It hovers around the room, this helplessness, this vulnerable, horrible loneliness that makes us all so human
hey sit curled up, perched on stools,or lying flat at all angles across the large gym, writing, writing, writing.
The task for this week’s writing class is to describe being the last person on planet Earth. I watch them, a group of 11th-graders. There are scrunched foreheads, wrinkled brows, and moving, jittery fingers. I feel something dense in the air. An intensity I can’t seem to place.
After a while, I herd them back to the classroom, where they share what they’ve written. I hear about the wind whistling through the trees and about the overwhelming silence. I hear about the ownerless property; the sad, lonesome world; the standstill of traffic and the ghostly stillness.
Then I hear about the stumbling, groping through the darkness to find anyone, any soul to talk to, to communicate with. A yearning for a wisp of humanity, of warmth, of life. About the isolation, being trapped in a world so big. About feeling so misplaced.
They’re beautiful pieces, but I hear something more. There’s something veiled there, something so vast and deep I can only breathe the slightest whiff of it. A tendril of their own longing, perhaps, in their very real lives. Of feeling so alone, stumbling through a world so deceptive and gray, of yearning to communicate in a world that often seems cold and harsh.
I want to reassure them, tell them it’s okay. That sometimes the world seems dark and lonesome and unkind. That sometimes, even though there are millions of people walking the planet, you feel like you’re the only one. That the world often seems ghostly, when the golden hues of sunset fade in that twilight moment before complete darkness, when everything is misty and gray, and the shadows grow shrouded and black.
There are times when everything just falls away, dwindles with autumn chill. When you’re stumbling, clutching for someone, anyone, to talk to. When people who are supposed to be trustworthy slip into the mist, and trust seems to be as elusive as the warmth the world should be filled with. When boundaries become hazy, and life is a tangled mess of grays and maybes and confusion. When friends turn their backs, or a family breaks apart, or when a sister becomes a robotic stranger, cold and aloof. When an illness takes a loved one, and the world suddenly seems devoid of people.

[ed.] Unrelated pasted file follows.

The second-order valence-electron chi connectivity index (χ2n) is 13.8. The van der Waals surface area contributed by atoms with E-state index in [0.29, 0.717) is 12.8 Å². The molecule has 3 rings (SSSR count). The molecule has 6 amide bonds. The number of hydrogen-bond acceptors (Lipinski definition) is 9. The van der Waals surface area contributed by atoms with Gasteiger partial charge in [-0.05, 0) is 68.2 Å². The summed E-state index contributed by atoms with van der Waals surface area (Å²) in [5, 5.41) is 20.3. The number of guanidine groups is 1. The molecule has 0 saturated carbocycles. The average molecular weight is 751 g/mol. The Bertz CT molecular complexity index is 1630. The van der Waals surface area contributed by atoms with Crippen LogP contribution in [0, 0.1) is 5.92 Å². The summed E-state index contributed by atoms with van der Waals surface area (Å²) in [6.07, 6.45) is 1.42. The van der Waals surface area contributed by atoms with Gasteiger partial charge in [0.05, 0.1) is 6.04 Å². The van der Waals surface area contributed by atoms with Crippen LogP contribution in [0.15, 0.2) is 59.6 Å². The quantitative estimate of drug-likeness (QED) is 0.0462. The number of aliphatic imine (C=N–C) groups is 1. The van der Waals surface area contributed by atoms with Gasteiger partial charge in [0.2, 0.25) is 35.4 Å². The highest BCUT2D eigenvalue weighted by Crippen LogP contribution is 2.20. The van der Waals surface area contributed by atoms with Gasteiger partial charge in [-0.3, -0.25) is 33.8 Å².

But this feeling that is woven through humanity, linking us all with such a delicate thread, is also so elusive. It is too dangerous to be caught in hand, opened and examined. It stays silent, a haze of fog slipping silently through the dark night, touching the heart with icy fingers, then disappearing as the cold consumes.
No one wants to talk about social isolation, no one wants to mention a family feud; eye contact becomes sporadic when sharing the shouts, the tears, the smoke and blackness of trying to connect with an estranged sibling. And so we live, each person encaged in their lonesome world.
I stand before the class, listening to their pieces, my fingers clenched hard. I can’t seem to find words to unveil this thread, which is sometimes more like a binding, strangling rope. It hovers around the room, this helplessness, this vulnerable, horrible loneliness that makes us all so human. It dips and dives, then evades us all, mocking us.
And because I’m their English teacher, I comment on their writing, I correct the grammar, straighten some similes, advise on their structure. And then I continue reading some more pieces aloud. I read far more examples than we usually go through. I can’t seem to stop; it becomes something of desperation. I want them to know that there are others, people they are surrounded by daily, who share the same loneliness and bewildering sense of isolation. I want this knowledge to penetrate their subconscious, to strike a chord somewhere in their groping, stumbling hearts.
And perhaps, I want myself to know it, too.
(Excerpted from Family First, Issue 660)